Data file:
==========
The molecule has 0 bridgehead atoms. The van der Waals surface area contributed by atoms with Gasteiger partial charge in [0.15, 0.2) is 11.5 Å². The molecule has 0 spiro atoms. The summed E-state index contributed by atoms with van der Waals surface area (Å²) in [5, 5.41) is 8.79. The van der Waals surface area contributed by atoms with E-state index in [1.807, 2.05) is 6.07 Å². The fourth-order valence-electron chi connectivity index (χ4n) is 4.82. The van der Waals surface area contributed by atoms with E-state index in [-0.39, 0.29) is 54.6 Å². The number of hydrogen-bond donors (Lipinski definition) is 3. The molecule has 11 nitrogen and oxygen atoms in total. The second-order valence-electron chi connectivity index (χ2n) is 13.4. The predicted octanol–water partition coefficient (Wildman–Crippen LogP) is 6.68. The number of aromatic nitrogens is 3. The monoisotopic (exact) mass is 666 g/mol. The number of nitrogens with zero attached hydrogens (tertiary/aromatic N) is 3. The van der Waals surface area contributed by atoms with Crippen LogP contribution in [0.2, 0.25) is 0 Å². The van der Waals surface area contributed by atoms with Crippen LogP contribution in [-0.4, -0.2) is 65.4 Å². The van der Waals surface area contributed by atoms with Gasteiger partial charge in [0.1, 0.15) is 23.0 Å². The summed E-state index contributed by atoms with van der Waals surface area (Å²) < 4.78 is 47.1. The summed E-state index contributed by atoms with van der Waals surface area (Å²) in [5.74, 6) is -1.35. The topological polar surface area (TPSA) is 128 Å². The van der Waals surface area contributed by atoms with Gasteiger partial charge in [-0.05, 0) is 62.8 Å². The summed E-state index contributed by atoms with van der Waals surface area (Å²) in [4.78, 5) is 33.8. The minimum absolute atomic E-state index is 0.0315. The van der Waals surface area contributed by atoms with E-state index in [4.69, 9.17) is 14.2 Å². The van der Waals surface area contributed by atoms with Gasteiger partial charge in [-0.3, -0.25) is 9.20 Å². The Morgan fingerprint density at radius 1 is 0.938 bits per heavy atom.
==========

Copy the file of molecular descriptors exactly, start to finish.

The molecule has 0 bridgehead atoms. The van der Waals surface area contributed by atoms with Gasteiger partial charge in [0.15, 0.2) is 11.5 Å². The molecule has 0 spiro atoms. The summed E-state index contributed by atoms with van der Waals surface area (Å²) in [5, 5.41) is 8.79. The van der Waals surface area contributed by atoms with E-state index in [1.807, 2.05) is 6.07 Å². The fourth-order valence-electron chi connectivity index (χ4n) is 4.82. The van der Waals surface area contributed by atoms with E-state index in [-0.39, 0.29) is 54.6 Å². The number of hydrogen-bond donors (Lipinski definition) is 3. The molecule has 11 nitrogen and oxygen atoms in total. The second-order valence-electron chi connectivity index (χ2n) is 13.4. The predicted octanol–water partition coefficient (Wildman–Crippen LogP) is 6.68. The number of aromatic nitrogens is 3. The monoisotopic (exact) mass is 666 g/mol. The number of nitrogens with zero attached hydrogens (tertiary/aromatic N) is 3. The van der Waals surface area contributed by atoms with Crippen LogP contribution in [0.2, 0.25) is 0 Å². The van der Waals surface area contributed by atoms with Crippen LogP contribution in [-0.4, -0.2) is 65.4 Å². The van der Waals surface area contributed by atoms with Gasteiger partial charge in [0.1, 0.15) is 23.0 Å². The summed E-state index contributed by atoms with van der Waals surface area (Å²) < 4.78 is 47.1. The summed E-state index contributed by atoms with van der Waals surface area (Å²) in [5.74, 6) is -1.35. The topological polar surface area (TPSA) is 128 Å². The van der Waals surface area contributed by atoms with Gasteiger partial charge in [-0.05, 0) is 62.8 Å². The summed E-state index contributed by atoms with van der Waals surface area (Å²) in [4.78, 5) is 33.8. The minimum absolute atomic E-state index is 0.0315. The van der Waals surface area contributed by atoms with E-state index in [4.69, 9.17) is 14.2 Å². The van der Waals surface area contributed by atoms with Gasteiger partial charge in [-0.3, -0.25) is 9.20 Å². The Morgan fingerprint density at radius 1 is 0.938 bits per heavy atom.